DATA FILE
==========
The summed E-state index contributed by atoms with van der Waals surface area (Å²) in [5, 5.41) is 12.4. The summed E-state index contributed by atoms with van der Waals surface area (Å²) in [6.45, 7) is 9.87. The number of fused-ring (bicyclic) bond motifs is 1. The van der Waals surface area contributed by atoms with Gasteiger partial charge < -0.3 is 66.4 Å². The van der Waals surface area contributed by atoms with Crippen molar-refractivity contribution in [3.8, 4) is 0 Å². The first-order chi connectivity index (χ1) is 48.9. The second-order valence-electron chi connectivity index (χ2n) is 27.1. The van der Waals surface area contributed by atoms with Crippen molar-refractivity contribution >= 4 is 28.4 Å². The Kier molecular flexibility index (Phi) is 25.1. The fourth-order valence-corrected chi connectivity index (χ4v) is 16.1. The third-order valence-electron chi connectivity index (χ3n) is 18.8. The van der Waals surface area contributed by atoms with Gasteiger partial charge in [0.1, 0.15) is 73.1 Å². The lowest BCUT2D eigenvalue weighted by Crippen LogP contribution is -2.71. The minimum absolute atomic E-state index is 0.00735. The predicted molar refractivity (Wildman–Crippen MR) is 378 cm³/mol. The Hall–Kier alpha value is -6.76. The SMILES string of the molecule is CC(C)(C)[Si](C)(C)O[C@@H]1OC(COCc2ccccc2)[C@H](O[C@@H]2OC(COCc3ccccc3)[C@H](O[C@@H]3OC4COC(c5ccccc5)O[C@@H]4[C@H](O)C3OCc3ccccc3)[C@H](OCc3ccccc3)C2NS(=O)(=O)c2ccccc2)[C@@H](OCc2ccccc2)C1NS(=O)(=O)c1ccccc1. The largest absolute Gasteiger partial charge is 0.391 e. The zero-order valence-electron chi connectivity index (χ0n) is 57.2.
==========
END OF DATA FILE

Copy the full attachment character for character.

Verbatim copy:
The summed E-state index contributed by atoms with van der Waals surface area (Å²) in [5, 5.41) is 12.4. The summed E-state index contributed by atoms with van der Waals surface area (Å²) in [6.45, 7) is 9.87. The number of fused-ring (bicyclic) bond motifs is 1. The van der Waals surface area contributed by atoms with Gasteiger partial charge < -0.3 is 66.4 Å². The van der Waals surface area contributed by atoms with Crippen molar-refractivity contribution in [3.8, 4) is 0 Å². The first-order chi connectivity index (χ1) is 48.9. The second-order valence-electron chi connectivity index (χ2n) is 27.1. The van der Waals surface area contributed by atoms with Crippen molar-refractivity contribution >= 4 is 28.4 Å². The Kier molecular flexibility index (Phi) is 25.1. The fourth-order valence-corrected chi connectivity index (χ4v) is 16.1. The third-order valence-electron chi connectivity index (χ3n) is 18.8. The van der Waals surface area contributed by atoms with Gasteiger partial charge in [0.1, 0.15) is 73.1 Å². The lowest BCUT2D eigenvalue weighted by Crippen LogP contribution is -2.71. The minimum absolute atomic E-state index is 0.00735. The predicted molar refractivity (Wildman–Crippen MR) is 378 cm³/mol. The Hall–Kier alpha value is -6.76. The SMILES string of the molecule is CC(C)(C)[Si](C)(C)O[C@@H]1OC(COCc2ccccc2)[C@H](O[C@@H]2OC(COCc3ccccc3)[C@H](O[C@@H]3OC4COC(c5ccccc5)O[C@@H]4[C@H](O)C3OCc3ccccc3)[C@H](OCc3ccccc3)C2NS(=O)(=O)c2ccccc2)[C@@H](OCc2ccccc2)C1NS(=O)(=O)c1ccccc1. The largest absolute Gasteiger partial charge is 0.391 e. The zero-order valence-electron chi connectivity index (χ0n) is 57.2.